Celtics improbably back in series after Game 5 win
NEW YORK -- Kill the Kevin Garnett retirement talk. Put a hold on the 'Will Amar'e play next series?' stories. And keep an eye out for Dave Roberts at the Garden on Friday.
Celtics-Knicks is going to a Game 6.
Improbable? That's an understatement. Did anyone give the Celtics a chance to win on Wednesday? They took Game 4 in Boston, they avoided a sweep, they gave a grieving city something to cheer about. For many, that was enough.
Think New York was confident? On Tuesday, J.R. Smith, whose errant elbow knocked him out in the fourth quarter of Game 3 and kept him out of the lineup for Game 4, lamented that he wasn't already on the golf course enjoying a little R & R before the next series. Kenyon Martin prodded teammates to come to the game dressed in black--"funeral colors," Martin said--and they all obliged.
And let's face it: The Knicks are a better team. Without Rajon Rondo, Boston's offense is aimless. Avery Bradley, the promising third-year guard, has been a disaster. He's been asked to fill Rondo's shoes, to play a position he isn't suited for. On Wednesday, Doc Rivers let Bradley play 22 minutes and commit five turnovers before replacing him with Guangdong Southern Tigers star Terrence Williams.
And it's not just Bradley. Rivers can't trust anybody. Courtney Lee has been in the doghouse since Game 1. Jordan Crawford is a 3-for-12 shooting night waiting to happen. Rivers played seven guys in Game 5, and you got the feeling that if Boston's aging roster could have handled it, he would have played six.
But here's the thing: It worked. After falling behind 11-0, the Celtics outscored the Knicks 45-28. They held a four-point lead at halftime, which they have done before, but instead of squandering it in the third quarter, they extended it, outscoring New York 24-21. The scoring was balanced (five Celtics finished with at least 16 points), the defense stout (for the second straight game the Knicks shot less than 40 percent) and with a 92-86 win Boston is headed home with momentum for the first time this series.
"We [were] going to a funeral," Smith said. "But it looks like we got buried."
Make no mistake, the pressure now is squarely on the Knicks' shoulders. Rivers tried to tell a roomful of reporters after the game that both teams feel it, but come on: Boston is a wounded dog. No one outside of the Celtics' locker room expects them to advance. In New York, there are expectations. Lofty ones. Amar'e Stoudemire is out, but this is the same team that rattled off 13 wins a row without him. It's conference finals or bust, a deep playoff run or heads could roll.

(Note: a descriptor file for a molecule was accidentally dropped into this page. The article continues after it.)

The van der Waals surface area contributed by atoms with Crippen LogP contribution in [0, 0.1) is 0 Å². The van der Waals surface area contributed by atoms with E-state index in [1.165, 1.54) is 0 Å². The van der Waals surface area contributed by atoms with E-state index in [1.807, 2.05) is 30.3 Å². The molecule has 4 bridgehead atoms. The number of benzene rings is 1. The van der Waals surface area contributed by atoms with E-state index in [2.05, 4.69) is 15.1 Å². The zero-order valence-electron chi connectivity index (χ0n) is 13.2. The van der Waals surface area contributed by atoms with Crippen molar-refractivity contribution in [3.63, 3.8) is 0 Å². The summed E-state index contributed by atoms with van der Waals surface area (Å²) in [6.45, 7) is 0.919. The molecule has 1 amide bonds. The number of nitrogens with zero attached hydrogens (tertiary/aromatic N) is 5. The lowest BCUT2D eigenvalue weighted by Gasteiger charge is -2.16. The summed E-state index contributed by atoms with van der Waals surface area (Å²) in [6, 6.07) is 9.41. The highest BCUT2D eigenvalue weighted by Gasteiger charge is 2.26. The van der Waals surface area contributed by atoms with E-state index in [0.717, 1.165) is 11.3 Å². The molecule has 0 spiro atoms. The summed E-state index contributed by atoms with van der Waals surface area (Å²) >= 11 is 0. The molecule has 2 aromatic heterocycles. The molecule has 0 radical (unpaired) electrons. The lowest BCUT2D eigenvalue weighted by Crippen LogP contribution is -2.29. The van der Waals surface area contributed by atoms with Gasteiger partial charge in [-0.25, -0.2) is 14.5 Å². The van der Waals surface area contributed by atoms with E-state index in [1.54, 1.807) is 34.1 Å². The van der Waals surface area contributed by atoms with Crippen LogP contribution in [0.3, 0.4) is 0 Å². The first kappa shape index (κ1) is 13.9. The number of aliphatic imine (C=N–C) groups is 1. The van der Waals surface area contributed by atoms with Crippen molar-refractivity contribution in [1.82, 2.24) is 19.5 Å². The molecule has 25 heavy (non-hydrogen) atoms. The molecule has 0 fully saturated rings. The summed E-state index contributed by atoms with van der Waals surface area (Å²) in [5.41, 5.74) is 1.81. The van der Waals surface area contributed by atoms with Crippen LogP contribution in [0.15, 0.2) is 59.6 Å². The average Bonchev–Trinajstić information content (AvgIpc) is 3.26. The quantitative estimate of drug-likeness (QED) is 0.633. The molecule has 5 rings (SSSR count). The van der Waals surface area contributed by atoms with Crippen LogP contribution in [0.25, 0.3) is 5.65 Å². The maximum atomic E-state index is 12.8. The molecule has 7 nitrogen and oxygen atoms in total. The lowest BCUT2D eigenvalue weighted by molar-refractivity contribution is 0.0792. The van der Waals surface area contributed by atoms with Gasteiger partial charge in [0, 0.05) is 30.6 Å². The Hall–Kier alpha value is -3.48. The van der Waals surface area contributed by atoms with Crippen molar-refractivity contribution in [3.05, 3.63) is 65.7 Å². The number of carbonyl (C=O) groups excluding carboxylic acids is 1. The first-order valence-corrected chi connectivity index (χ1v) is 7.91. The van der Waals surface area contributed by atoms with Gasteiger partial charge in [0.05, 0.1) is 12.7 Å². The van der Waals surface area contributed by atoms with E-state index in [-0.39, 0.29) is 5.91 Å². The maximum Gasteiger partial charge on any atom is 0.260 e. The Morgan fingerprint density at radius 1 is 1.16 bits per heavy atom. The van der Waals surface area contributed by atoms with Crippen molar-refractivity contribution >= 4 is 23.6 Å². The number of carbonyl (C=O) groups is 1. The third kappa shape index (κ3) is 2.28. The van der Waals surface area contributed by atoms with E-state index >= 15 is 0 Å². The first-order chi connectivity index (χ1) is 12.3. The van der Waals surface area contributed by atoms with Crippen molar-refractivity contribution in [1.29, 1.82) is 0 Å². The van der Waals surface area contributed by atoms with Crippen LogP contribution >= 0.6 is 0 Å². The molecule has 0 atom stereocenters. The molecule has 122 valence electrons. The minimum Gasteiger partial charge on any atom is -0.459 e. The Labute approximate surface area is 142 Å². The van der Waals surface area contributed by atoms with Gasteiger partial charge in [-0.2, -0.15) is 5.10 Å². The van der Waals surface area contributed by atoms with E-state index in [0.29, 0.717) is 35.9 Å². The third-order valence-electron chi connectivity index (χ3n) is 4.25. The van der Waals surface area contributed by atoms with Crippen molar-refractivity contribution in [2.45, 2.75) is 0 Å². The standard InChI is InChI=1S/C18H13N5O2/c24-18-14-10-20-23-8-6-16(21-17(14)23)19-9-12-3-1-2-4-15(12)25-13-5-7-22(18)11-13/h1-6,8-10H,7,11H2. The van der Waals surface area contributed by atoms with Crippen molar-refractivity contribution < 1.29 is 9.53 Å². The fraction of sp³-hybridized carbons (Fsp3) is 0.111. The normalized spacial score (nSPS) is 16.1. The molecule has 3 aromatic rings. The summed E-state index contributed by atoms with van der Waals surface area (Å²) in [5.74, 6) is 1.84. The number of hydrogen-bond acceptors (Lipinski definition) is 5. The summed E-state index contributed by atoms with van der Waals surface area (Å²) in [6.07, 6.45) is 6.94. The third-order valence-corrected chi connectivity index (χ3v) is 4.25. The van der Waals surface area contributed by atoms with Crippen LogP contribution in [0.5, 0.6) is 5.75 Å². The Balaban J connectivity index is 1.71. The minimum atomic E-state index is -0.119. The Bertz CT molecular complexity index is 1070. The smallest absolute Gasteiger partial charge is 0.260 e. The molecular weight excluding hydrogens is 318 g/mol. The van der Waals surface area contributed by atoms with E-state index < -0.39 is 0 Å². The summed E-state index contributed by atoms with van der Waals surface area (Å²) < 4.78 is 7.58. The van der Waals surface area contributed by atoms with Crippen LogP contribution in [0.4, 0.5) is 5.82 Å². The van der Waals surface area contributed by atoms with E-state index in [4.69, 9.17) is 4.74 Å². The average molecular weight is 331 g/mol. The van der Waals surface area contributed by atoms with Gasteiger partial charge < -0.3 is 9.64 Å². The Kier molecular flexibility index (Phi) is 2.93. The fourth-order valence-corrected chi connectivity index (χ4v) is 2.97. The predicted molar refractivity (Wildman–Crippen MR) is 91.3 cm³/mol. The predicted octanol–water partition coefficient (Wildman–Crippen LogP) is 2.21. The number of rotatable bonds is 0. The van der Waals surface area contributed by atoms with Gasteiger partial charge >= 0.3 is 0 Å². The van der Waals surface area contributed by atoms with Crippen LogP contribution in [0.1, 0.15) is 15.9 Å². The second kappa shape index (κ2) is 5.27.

This is where the Knicks' character will be tested. It's been 40 years since New York has won a championship and 13 since they have been out of the first round. Carmelo Anthony, the face of the franchise, the man that pleaded for the opportunity to play for the Knicks, needs to step up. 'Melo was a woeful 8-for-24 in Game 5, bricking all five of his three-point attempts, handing out two assists, which, remarkably, was half of his total in the first four games of the series. Anthony has had his own playoff problems: He has escaped the first round just once in nine previous appearances. The Knicks will be looking for him to have a big game in Boston on Friday, and he must deliver.
Shooters have to make shots, too. Smith (3-for-14) led the brick brigade Wednesday, and he didn't get much help, with the team connecting on just 22.7 percent of its 3-point attempts. No team attempted (2,371) or made (891) more three's than the Knicks during the regular season. But the basket looks like a bathtub when you are winning. When you start to struggle, it can shrink to the size of a thimble.
"Regardless of if I miss five or six shots in a row, the next seven or eight [are] going up, regardless," Smith said. "I am a streaky shooter and that is how I get into my rhythm. That is how my teammates want us to play."
Added Mike Woodson, "We have to find some offense somewhere."
No NBA team has rallied from a 3-0 deficit to win a series, but that fact doesn't carry much weight in Boston. This is a city that celebrated as the Red Sox rallied from a 3-0 deficit to beat the Yankees in 2004 and buried its collective head in its hands when the Flyers came back from 3-0 down to upend the Bruins in 2010. They know winning under these circumstances is difficult. But they also know its doable.
"We're not getting over excited," Paul Pierce said. "When we lost games, we didn't get too down and now we've won a couple and we're not getting too overly excited. We just have to maintain a certain calm, keep taking it one game at a time and just keep climbing the mountain."